Graduation Year


Document Type




Degree Name

Master of Arts (M.A.)

Degree Granting Department


Major Professor

Edelyn Verona, Ph.D.

Committee Member

Mark Goldman, Ph.D.

Committee Member

Jamie Goldenberg, Ph.D.

Committee Member

Ráchael Powers, Ph.D.


Sexual Coercion, Psychopathy, Sexual Motivation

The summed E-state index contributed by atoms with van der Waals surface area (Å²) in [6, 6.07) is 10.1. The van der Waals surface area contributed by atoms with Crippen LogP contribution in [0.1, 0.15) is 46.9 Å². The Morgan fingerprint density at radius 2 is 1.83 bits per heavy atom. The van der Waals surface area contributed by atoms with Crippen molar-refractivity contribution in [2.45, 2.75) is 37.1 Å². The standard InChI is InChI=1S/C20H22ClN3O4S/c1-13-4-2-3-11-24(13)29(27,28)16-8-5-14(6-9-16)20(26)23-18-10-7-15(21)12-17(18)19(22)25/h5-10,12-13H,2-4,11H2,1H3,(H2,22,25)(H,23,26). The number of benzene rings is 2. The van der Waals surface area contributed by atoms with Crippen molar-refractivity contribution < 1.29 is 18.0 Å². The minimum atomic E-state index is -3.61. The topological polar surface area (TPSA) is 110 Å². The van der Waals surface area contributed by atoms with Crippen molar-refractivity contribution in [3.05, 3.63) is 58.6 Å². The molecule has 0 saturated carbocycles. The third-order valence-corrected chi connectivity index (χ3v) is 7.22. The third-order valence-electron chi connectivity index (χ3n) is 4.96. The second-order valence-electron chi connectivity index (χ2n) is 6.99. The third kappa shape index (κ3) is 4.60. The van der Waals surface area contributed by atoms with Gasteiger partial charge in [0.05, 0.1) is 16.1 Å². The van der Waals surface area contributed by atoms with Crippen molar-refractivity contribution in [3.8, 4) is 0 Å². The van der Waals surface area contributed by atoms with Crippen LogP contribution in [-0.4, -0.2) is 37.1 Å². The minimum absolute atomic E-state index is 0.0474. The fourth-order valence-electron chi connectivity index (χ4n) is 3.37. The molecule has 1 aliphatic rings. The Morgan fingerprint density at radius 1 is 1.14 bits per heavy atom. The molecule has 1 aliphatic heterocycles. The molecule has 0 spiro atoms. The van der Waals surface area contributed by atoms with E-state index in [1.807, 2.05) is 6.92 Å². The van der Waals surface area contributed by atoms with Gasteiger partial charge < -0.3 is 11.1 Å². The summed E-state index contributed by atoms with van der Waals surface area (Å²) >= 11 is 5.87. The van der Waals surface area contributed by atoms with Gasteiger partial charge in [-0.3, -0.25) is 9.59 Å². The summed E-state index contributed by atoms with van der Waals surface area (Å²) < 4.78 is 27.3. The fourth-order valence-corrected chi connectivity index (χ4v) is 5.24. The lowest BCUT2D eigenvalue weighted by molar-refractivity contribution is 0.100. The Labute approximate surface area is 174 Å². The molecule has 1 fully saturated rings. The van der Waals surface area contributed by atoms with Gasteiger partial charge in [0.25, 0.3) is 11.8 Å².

Although evidence suggests that both men and women perpetrate sexual coercion, the majority of work has traditionally focused on men as perpetrators and women as victims. Psy-chological factors, including psychopathic traits and sexual motivations, have been proposed to characterize sexually coercive men. However, the sparse existing research using female samples suggests that these models may not adequately characterize female sexual coercers. In particular, although there is evidence that sexual motivations may mediate the relationship between psycho-pathic traits and coercion perpetration, there is a dearth of information regarding gender as a po-tential moderator of these mediating paths. To improve our understanding of these relationships, the current study examines a moderated mediation model in which sexual motivations mediate the relationship between psychopathic traits and sexual coercion, with gender as a potential mod-erator of these mediation effects. To achieve this goal, 868 undergraduate participants were re-cruited to take part in an online survey. Study aims were accomplished using a combination of regression and path analysis. Results implicated Factor 2 traits as particularly important to male-perpetrated but not female-perpetrated coercion, and that this relationship was partially mediated by sexual power motives. In sum, our results support a conceptual model of male perpetration where men who are high in Factor 2 traits (impulsivity and behavioral dyscontrol) may engage in sexual coercion in an attempt to feel powerful. These results and their implications are discussed in the context of men and women’s changing social roles, and how individual psychopathology may dovetail with social beliefs to generate sexually coercive behavior.